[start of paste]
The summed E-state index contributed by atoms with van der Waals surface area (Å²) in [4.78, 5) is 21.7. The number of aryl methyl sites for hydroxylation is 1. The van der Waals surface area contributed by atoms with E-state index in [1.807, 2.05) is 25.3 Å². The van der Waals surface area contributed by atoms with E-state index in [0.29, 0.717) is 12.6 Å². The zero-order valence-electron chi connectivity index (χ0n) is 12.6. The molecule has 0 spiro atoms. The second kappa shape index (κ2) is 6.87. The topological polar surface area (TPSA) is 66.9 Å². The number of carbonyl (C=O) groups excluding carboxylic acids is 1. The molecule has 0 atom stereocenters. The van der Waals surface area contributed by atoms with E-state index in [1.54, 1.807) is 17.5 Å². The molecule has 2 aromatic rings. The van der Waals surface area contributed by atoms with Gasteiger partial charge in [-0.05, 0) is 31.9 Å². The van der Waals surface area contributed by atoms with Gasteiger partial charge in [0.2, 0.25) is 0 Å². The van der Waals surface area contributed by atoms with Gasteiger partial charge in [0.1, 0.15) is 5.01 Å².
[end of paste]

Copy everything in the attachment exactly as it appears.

The summed E-state index contributed by atoms with van der Waals surface area (Å²) in [4.78, 5) is 21.7. The number of aryl methyl sites for hydroxylation is 1. The van der Waals surface area contributed by atoms with E-state index in [1.807, 2.05) is 25.3 Å². The van der Waals surface area contributed by atoms with E-state index in [0.29, 0.717) is 12.6 Å². The zero-order valence-electron chi connectivity index (χ0n) is 12.6. The molecule has 0 spiro atoms. The second kappa shape index (κ2) is 6.87. The topological polar surface area (TPSA) is 66.9 Å². The number of carbonyl (C=O) groups excluding carboxylic acids is 1. The molecule has 0 atom stereocenters. The van der Waals surface area contributed by atoms with E-state index in [1.54, 1.807) is 17.5 Å². The molecule has 2 aromatic rings. The van der Waals surface area contributed by atoms with Gasteiger partial charge in [-0.05, 0) is 31.9 Å². The van der Waals surface area contributed by atoms with Gasteiger partial charge in [0.2, 0.25) is 0 Å². The van der Waals surface area contributed by atoms with Gasteiger partial charge in [0.1, 0.15) is 5.01 Å².